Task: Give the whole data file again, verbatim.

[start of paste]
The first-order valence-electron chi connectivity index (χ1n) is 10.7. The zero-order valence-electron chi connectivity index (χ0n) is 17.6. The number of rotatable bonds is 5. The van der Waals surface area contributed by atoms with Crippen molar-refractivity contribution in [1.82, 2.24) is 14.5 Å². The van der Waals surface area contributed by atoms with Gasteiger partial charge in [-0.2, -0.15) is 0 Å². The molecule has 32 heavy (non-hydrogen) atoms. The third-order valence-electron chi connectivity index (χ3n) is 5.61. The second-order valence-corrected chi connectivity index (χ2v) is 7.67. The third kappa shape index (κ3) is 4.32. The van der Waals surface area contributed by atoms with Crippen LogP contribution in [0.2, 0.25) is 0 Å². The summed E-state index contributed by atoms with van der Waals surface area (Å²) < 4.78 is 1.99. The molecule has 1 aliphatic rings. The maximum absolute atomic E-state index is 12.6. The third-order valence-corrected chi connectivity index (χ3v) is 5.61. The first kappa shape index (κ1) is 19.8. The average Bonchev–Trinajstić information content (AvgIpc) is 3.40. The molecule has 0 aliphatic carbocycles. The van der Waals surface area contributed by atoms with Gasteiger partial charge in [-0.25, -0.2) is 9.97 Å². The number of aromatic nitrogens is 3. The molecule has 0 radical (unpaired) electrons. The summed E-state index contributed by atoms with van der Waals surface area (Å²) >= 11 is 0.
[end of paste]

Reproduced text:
The first-order valence-electron chi connectivity index (χ1n) is 10.7. The zero-order valence-electron chi connectivity index (χ0n) is 17.6. The number of rotatable bonds is 5. The van der Waals surface area contributed by atoms with Crippen molar-refractivity contribution in [1.82, 2.24) is 14.5 Å². The van der Waals surface area contributed by atoms with Gasteiger partial charge in [-0.2, -0.15) is 0 Å². The molecule has 32 heavy (non-hydrogen) atoms. The third-order valence-electron chi connectivity index (χ3n) is 5.61. The second-order valence-corrected chi connectivity index (χ2v) is 7.67. The third kappa shape index (κ3) is 4.32. The van der Waals surface area contributed by atoms with Crippen LogP contribution in [0.2, 0.25) is 0 Å². The summed E-state index contributed by atoms with van der Waals surface area (Å²) < 4.78 is 1.99. The molecule has 1 aliphatic rings. The maximum absolute atomic E-state index is 12.6. The third-order valence-corrected chi connectivity index (χ3v) is 5.61. The first kappa shape index (κ1) is 19.8. The average Bonchev–Trinajstić information content (AvgIpc) is 3.40. The molecule has 0 aliphatic carbocycles. The van der Waals surface area contributed by atoms with Gasteiger partial charge in [-0.25, -0.2) is 9.97 Å². The number of aromatic nitrogens is 3. The molecule has 0 radical (unpaired) electrons. The summed E-state index contributed by atoms with van der Waals surface area (Å²) >= 11 is 0.